We should be talking about Liam Dillon’s recent trip to Jersey, where he cooked with the former one-star cook, Will Holland, with whom he worked at La Becasse, in Ludlow.
We ought to at least be talking about the growing spring larder, as Liam considers which local suppliers will provide abundant, peak-condition for the Michelin-rated kitchen, at The Boat Inn, in Lichfield.
But we’re not. We’re talking Tarmac. Or, more specifically, we’re talking car parks. Buckle up. It’s going to be a bumpy ride.
Liam Dillon is the exceptional and fast-rising chef-patron of The Boat Inn, one of only four West Midlands pubs that feature in Estrella Damm’s list of the UK’s Top 100. He’s in good company – the only two above him are within touching distance and are Adam Bennett’s brilliant The Cross, at Kenilworth, and Richard Craven’s inventive and imaginative The Royal Oak, at Whatcote, in the Warwickshire countryside.
So why the blazes is he banging on about car parks, when there’s a formidable gastronomic pedigree that we could be talking about?
“You see that, out there,” he says, pointing to an empty car park. “Beneath that, we’ve got our own water treatment plant – it’s the size of two double-decker buses.”
A water treatment plant?
It turns out The Boat Inn is one of the most environmentally conscious restaurants in the UK. We’ve all heard about chefs with their own gardens, chickens, small-holdings and similar. But a water treatment plant that recycles waste water – not just waste food – which then irrigates the crops being grown for the kitchen is taking things to the next level.
“We’re not on the mains water. We have a water treatment plant under the car park. Early on, when we bought the business, we dug out the grease trap outside the kitchen, then I put a grease separator underneath the sink, which collects grease there. Every six months we get that removed.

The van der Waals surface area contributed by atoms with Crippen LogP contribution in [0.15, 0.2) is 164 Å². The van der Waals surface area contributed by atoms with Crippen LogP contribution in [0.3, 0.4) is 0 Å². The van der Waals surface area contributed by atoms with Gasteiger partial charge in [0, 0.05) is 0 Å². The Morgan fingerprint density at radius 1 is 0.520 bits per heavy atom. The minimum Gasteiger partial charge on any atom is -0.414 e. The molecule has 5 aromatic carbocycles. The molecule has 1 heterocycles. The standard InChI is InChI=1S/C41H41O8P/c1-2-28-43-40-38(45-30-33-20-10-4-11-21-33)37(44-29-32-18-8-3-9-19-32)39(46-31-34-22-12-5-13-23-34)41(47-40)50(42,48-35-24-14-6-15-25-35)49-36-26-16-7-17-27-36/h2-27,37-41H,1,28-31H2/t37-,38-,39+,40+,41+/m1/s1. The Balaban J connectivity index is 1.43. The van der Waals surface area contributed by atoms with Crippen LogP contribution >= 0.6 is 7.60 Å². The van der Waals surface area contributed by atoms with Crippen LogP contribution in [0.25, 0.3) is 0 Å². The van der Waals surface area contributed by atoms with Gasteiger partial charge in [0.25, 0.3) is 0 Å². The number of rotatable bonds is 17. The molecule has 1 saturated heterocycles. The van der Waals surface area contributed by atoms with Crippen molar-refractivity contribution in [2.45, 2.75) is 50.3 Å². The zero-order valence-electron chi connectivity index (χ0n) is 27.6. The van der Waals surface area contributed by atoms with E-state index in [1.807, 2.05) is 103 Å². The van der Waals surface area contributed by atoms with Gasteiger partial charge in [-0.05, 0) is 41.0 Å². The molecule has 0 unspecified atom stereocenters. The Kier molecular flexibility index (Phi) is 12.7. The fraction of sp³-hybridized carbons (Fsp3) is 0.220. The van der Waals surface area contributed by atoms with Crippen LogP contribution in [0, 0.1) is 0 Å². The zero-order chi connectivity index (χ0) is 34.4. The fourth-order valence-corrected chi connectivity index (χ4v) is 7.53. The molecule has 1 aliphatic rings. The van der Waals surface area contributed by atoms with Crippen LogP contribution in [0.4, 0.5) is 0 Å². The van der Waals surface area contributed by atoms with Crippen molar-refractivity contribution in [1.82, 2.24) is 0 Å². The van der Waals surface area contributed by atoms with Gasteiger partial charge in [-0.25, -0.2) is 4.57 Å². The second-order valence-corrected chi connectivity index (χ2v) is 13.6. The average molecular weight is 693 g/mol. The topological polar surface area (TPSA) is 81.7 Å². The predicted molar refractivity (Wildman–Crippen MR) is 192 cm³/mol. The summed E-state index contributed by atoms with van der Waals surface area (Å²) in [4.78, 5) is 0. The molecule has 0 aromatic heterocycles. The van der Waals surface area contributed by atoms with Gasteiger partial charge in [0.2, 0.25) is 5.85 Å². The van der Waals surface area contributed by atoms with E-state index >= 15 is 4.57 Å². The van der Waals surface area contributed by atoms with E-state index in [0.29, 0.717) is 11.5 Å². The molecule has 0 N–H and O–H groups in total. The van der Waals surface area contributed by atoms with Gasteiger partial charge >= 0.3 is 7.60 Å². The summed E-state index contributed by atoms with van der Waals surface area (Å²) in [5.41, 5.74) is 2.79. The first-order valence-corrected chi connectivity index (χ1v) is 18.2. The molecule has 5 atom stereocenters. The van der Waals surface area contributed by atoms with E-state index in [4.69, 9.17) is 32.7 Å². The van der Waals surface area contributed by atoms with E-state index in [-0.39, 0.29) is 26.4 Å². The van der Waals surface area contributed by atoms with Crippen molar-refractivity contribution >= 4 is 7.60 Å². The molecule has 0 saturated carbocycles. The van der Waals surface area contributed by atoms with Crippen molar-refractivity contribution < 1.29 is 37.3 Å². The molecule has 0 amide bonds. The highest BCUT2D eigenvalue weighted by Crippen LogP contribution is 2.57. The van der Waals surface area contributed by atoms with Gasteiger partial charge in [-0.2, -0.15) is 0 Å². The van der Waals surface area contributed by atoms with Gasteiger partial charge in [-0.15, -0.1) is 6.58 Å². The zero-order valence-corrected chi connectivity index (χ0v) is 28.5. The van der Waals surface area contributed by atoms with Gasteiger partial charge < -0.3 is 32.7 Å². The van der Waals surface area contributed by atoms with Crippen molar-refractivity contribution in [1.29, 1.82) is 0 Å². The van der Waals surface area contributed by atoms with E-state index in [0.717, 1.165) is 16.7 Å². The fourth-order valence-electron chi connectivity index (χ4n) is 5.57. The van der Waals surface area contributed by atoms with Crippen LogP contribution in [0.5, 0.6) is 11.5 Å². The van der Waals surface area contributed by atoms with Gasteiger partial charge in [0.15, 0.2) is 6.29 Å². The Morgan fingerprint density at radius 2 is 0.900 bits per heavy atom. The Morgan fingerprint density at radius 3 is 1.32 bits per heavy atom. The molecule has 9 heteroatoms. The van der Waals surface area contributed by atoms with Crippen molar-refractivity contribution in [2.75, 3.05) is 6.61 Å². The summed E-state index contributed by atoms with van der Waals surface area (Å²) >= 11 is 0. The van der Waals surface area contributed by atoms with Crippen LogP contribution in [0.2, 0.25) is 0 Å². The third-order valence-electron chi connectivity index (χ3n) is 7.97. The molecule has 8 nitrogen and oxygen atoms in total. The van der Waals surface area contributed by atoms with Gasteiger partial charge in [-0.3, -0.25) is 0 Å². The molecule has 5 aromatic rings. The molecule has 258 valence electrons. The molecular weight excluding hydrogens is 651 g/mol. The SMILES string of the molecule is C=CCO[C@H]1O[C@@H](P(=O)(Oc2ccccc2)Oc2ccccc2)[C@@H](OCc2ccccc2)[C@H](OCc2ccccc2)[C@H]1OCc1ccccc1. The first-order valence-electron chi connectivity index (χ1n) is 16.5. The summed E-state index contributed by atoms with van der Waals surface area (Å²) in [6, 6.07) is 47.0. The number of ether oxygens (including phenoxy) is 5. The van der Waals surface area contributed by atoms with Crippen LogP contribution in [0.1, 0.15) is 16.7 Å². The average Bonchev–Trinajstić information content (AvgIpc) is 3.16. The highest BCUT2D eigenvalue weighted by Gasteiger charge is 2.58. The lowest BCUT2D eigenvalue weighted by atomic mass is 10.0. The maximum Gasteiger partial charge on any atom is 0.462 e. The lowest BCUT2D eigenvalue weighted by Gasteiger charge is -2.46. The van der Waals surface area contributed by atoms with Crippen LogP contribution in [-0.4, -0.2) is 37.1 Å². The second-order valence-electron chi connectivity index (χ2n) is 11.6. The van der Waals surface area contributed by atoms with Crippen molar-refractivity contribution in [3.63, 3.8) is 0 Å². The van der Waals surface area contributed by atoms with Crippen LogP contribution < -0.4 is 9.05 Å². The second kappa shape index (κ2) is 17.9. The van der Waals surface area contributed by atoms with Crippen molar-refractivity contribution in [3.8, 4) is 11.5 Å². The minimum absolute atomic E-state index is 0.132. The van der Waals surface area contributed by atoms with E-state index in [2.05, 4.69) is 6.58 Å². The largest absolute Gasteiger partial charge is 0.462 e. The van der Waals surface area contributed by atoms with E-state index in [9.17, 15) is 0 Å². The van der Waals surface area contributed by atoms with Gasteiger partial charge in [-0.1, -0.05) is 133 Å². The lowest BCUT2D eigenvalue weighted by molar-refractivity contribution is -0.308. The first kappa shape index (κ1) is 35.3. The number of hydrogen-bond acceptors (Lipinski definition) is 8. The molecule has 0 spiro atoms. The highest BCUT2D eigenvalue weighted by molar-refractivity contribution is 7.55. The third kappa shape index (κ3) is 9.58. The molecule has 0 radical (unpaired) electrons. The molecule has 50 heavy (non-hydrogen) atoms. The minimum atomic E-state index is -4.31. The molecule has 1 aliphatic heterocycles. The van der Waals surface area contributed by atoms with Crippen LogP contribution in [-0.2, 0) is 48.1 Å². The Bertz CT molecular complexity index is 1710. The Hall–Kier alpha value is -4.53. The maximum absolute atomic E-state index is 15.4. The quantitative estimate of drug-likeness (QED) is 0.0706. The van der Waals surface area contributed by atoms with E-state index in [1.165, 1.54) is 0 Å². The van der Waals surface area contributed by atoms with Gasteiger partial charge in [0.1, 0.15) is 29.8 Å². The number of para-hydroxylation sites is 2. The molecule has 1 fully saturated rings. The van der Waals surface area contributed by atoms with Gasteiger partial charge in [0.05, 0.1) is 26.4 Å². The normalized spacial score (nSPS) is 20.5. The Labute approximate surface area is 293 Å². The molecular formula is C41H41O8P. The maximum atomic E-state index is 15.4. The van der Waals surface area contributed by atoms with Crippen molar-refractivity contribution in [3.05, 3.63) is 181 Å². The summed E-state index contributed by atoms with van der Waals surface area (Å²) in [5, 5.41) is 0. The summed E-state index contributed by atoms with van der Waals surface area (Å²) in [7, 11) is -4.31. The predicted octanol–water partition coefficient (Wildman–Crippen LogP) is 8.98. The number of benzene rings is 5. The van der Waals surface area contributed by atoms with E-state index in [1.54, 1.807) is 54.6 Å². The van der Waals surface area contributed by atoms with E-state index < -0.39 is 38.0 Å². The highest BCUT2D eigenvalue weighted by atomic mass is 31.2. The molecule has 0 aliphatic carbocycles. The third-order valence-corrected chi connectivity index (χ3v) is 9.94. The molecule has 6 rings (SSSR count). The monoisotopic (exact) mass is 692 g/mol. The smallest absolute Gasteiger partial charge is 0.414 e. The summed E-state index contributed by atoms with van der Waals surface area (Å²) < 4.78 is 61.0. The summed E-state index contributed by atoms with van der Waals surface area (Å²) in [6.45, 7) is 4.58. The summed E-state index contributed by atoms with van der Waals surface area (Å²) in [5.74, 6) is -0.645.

“We’ve put a lot of money into the water treatment plant and that now pumps out grey water onto the land behind. That grey water can be used to fill a canal or feed the land. There’s a green light on a lamp post, on the car park, which shows us that clean, aerated water is being pumped onto the land.”
It kind of goes without saying that all of The Boat Inn’s food waste is recycled, too.
“Everything, the trimmings, the carrot tops, is minced down every day. That’s fed to the chickens or its fed into the compost.
“The aquaponic system that we’re building at the moment is going to help us grow fish.”
Wait. Wait a minute. Grow fish? In land-locked Lichfield, a city that’s literally the furthest from the sea in the UK, at 84 miles, and which has a plaque in the town commemorating the fact and the distance of 84 miles? It turns out Dillon and his team are planning precisely that. Trout will be grown in giant pools, fed by the water treatment plant, so that Dillon can conjure jazzy dishes at the start of a dinner.
“The only thing that we’re going to look at now is having the food waste that comes off plates to feed a pig. That means literally everything from the restaurant is being recycled. We’re using the grey water to feed the land, we’re using the uncooked food waste to feed the chickens, then we’ll use the cooked food waste to feed a pig. We’ll even use the fish waste to feed the land, which promotes better soil quality and encourages the worms to come through.”